The Illinois Appellate Court recently reversed benefits for a worker injured in a parking lot fall. While we obviously support injured workers fully receiving any and all benefits prescribed by law, based on prior IL Supreme Court rulings and the specific facts of this case, the Appellate Court probably got this one correct. It is important to keep in mind an injury in a parking lot will only be compensable utilizing the following factors:
(1) whether the parking lot was owned by the employer;
(2) whether the employer exercised control or dominion over the parking lot;
(3) whether the parking lot was a route required by the employer.
Otherwise, falling on your way into work just doesn't count under the law.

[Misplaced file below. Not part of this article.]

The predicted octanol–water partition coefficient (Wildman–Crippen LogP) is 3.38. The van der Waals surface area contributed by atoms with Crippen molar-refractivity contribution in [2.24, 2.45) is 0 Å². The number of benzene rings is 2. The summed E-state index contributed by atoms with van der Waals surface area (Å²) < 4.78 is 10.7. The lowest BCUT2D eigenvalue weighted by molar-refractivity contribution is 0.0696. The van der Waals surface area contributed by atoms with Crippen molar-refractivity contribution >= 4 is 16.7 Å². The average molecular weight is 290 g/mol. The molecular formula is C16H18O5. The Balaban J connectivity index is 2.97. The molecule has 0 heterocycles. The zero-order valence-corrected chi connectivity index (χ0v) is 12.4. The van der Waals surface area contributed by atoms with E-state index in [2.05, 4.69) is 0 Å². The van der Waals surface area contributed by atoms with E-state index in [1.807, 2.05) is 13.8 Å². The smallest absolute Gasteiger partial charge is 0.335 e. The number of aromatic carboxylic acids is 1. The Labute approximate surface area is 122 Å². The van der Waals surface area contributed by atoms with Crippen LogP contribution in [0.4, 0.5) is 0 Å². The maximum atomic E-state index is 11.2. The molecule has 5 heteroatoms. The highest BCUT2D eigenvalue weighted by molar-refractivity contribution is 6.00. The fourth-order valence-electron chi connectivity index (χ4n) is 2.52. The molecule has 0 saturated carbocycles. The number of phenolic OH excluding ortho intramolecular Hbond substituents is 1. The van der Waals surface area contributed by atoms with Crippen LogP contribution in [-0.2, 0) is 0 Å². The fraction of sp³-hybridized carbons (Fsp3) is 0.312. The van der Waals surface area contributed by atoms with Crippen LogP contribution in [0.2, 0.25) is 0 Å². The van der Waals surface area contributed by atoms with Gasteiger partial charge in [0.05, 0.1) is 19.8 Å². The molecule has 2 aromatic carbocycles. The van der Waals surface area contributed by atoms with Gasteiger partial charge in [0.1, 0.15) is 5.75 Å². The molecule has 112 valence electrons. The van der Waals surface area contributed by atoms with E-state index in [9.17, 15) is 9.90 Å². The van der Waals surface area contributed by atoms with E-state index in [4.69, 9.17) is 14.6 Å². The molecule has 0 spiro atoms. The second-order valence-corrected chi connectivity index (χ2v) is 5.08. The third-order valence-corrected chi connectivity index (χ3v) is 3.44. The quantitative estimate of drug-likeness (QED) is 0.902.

A link to the case is below:
If an employer uses fingerprints for biometric timekeeping, is that a violation of llinois' Biometric Privacy Act, or is an employee's privacy claim preempted by the Illinois Workers' Compensation Act? While it is hard to believe a privacy breach is the kind of "accidental injury" contemplated under work comp, the Illinois Appellate Court, First District, is taking up the issue. Should be interesting:
In what highlights a key difference between personal injury law in Illinois and workers' compensation law, the Illinois Appellate Court, Workers' Compensation Division, issued an opinion today in Perez v. IWCC, 2018 IL App (2d) 170086WC. The decision can be found here.